Not long after dozens of black-hooded protesters were filmed pummeling people on his city’s streets, Berkeley Mayor Jesse Arreguin made clear his disgust for the self-stylized vigilantes.

“Antifa,” he said, is no different than a street gang, and police should start treating protesters in the anti-fascist movement accordingly.

Later that day, legislators in Sacramento advanced resolutions that would treat violent acts committed by antifa movement’s enemies — white nationalists and neo-Nazis — as terrorist acts under state law.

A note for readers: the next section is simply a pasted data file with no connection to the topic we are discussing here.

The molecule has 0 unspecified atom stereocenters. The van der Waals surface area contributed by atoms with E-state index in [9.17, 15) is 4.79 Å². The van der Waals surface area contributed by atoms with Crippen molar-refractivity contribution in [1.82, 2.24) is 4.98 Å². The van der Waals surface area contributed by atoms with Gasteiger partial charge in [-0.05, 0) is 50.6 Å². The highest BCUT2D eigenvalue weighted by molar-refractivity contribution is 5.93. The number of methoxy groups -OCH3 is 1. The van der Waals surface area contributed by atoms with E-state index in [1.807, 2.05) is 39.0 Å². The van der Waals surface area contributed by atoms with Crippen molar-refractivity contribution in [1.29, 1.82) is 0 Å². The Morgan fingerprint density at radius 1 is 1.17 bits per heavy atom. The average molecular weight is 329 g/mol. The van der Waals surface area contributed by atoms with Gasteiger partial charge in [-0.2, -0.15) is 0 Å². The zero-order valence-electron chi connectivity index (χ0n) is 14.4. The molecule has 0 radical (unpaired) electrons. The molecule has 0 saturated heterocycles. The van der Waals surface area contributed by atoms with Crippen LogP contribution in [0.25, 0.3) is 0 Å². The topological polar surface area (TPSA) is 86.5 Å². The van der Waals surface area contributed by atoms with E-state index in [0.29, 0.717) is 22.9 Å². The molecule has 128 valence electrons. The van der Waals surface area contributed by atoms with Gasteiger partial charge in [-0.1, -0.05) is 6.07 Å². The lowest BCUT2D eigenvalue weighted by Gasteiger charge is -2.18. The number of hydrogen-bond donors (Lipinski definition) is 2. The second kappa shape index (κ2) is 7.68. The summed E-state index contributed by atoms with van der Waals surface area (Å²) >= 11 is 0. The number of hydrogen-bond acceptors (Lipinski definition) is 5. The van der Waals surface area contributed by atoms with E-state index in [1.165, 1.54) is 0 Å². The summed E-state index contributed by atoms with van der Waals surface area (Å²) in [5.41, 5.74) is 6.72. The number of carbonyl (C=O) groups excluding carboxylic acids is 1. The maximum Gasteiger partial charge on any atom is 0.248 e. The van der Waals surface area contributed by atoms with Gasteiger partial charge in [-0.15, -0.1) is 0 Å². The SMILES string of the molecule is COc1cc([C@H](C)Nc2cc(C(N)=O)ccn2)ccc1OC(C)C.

As forces on the extremes of the nation’s ever-widening political divide continue to battle with fists and weapons on the streets of California, law enforcement officials and politicians have started debating whether these extremist groups should be classified as street gangs.


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